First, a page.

Famed Investor Jeremy Grantham Says Stocks Are Overvalued, Fed Hasn’t Got A Clue

Billionaire investor Jeremy Grantham has come out with a dire warning for investors; stocks are overpriced by any metric and the Fed has no clue.

Jeremy Grantham, co-founder and chief investment strategist of Grantham, Mayo, & van Otterloo (GMO) investment company, is credited with predicting multiple bubbles in the past.

Grantham predicted the Japanese real estate in the 1980s, the internet bubble in 1990, the dot com bubble in the 2000s and the 2008 housing bubble.

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Now, his investment firm has issued a warning in its second-quarter outlook. The market is showing all the signs of being in a bubble. (Story continues below.)

“It gives us no pleasure to remind our clients that U.S. stock valuations, by almost any backward or forward-looking measure that we’ve come up with, are at levels that concern us,” the report wrote.


The firm expects a negative inflation-adjusted return on 10 out of the 11 asset classes it monitors in the next seven years. According to its projections, U.S. large-cap stocks will give a negative 8% return.

GMO fired back at some of its critics on “Twitter-sphere” who “expressed frustration with GMO’s bearishness.”

Critics on social media think that GMO is not giving enough credit to disruptive tech stocks.

“We absolutely concede that somewhere in the global growth basket sits the next Amazon,” GMO responded. “Unfortunately, they’re also ALL being priced that way, and for us, that is a bridge too far.”

The firm recommends three strategies for protecting against the coming crash. These are:

1) exploit the bubble with an equity long/short strategy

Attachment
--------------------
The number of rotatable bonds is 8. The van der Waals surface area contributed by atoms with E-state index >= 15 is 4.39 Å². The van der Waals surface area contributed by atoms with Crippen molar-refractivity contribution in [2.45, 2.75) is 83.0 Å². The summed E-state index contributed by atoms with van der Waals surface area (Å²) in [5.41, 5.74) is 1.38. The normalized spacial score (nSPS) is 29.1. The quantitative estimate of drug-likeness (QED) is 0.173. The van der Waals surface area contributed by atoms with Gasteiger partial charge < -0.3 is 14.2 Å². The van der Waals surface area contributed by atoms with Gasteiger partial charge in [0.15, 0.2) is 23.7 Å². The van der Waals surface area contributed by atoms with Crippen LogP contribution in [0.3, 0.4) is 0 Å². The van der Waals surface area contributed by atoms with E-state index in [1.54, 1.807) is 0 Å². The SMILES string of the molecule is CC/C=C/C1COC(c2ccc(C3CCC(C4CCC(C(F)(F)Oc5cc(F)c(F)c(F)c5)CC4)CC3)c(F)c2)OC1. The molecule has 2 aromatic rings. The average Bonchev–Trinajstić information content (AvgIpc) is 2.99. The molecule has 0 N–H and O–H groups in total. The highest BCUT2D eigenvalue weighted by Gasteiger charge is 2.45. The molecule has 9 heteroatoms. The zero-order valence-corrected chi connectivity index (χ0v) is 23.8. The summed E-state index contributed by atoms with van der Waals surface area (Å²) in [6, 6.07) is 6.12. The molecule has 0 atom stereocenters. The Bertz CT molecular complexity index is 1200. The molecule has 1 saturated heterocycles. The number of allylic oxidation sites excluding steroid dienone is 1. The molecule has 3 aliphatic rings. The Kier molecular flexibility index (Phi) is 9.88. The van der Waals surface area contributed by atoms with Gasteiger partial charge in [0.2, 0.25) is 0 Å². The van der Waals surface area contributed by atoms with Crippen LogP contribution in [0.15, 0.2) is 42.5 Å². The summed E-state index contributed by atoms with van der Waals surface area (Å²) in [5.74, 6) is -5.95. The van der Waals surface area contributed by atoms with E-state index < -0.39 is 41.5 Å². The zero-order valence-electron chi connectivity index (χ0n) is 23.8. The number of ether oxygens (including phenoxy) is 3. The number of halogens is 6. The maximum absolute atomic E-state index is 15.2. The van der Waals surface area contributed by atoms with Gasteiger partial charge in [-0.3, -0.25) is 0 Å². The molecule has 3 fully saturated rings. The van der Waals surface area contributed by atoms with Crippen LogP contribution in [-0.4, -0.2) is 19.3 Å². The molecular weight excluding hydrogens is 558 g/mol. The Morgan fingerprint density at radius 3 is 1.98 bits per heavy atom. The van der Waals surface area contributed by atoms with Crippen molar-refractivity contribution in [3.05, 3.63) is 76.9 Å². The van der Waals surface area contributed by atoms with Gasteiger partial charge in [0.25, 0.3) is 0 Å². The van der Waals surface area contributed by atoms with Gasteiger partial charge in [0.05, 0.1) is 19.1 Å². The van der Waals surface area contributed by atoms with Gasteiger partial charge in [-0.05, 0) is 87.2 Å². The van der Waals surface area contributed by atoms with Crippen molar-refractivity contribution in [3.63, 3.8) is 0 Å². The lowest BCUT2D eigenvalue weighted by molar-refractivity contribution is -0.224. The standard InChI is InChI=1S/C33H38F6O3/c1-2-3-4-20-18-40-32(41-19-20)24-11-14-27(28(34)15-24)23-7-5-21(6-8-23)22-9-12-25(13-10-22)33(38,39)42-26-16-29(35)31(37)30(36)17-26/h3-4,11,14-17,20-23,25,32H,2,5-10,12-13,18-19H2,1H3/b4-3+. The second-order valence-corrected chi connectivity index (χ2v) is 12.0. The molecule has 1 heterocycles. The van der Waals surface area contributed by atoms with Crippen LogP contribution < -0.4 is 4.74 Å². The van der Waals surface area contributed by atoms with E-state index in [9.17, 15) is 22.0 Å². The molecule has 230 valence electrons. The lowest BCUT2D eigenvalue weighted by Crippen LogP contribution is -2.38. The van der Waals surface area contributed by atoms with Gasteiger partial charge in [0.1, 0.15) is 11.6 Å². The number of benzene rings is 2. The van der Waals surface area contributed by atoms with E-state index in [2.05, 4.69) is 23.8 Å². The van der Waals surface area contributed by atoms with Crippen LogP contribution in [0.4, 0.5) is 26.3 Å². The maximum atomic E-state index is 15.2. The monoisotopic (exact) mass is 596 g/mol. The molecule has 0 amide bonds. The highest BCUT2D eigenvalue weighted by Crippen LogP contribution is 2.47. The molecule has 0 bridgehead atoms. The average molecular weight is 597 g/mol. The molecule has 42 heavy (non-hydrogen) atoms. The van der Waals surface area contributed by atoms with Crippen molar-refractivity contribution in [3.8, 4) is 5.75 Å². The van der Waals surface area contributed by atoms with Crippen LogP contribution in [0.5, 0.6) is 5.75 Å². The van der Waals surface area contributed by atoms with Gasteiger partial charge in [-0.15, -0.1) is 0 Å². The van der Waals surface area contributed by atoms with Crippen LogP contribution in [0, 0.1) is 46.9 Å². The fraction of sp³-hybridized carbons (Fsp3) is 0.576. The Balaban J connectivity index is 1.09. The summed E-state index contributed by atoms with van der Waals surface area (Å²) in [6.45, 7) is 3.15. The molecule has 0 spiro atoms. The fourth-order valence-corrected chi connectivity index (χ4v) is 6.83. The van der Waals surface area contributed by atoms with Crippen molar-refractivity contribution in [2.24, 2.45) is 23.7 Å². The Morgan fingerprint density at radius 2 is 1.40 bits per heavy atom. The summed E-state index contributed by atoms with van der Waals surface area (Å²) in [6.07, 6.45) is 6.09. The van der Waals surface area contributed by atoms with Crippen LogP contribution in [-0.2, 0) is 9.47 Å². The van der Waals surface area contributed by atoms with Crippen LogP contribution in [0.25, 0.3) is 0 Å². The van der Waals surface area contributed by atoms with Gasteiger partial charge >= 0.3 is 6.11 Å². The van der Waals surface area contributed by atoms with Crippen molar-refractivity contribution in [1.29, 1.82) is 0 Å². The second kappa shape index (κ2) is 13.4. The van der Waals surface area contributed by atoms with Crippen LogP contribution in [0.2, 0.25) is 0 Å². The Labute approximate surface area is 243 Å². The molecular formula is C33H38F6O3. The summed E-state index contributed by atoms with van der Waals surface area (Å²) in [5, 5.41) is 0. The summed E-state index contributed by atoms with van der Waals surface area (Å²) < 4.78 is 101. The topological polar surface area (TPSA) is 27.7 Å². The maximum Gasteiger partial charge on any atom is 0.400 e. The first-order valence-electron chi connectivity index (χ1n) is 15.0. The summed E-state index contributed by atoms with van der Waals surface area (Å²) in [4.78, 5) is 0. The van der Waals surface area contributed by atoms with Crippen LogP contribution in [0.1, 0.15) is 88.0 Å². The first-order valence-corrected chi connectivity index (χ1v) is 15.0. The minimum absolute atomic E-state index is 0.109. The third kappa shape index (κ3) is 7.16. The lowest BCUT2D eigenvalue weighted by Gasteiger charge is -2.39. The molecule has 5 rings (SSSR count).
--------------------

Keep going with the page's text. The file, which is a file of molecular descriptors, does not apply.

2) avoid the bubble by investing in alternatives

3) concentrate assets away from the bubble in emerging market value, Japan small value, cyclicals, and quality.

Grantham: Stocks Peak On The Most Optimistic Days

Grantham gave an interview echoing his firms’ sentiment. It’s not easy to predict when the bubble is ultimately going to burst, he thinks.

“The peak of a bubble is always hard to get right. The market doesn’t peak when things start to look bad. The market peaks on one of the most optimistic days,” he said.

“Most bubbles start to let out air with the craziest, most optimistic stuff,” he added.

He also warned about the record levels of borrowed money in the stock market.

“They push the stocks by increasing leverage. Margin today in America is back to the high levels of GDP as it was in the 2000s.”

‘The Fed Hasn’t Got A Clue’

Grantham went on to say that he firmly believes that the Fed knows very little about stock bubbles just like it “hadn’t a clue in the 2020s.”

Grantham pointed out how Fed Chairmans Alan Greenspan and Ben Bernanke missed the dot com bubble and the 2008 housing crash, which happened during their respective terms.

“Alan Greenspan talked about the internet stock profit margins staying high forever, and how the market will have very high P/E forever,” Grantham said.

High average price-to-earnings ratios (P/E) can be indicative of an inflated stock market.

Grantham quoted Bernanke who said that the housing market merely reflected the strong U.S. economy, and that “the U.S. housing market has never gone down.”

“How is it that Greenspan could miss that bubble? How is it that Bernanke missed the housing bubble? They always do. They haven’t got a clue about investment bubbles,” Grantham concluded.

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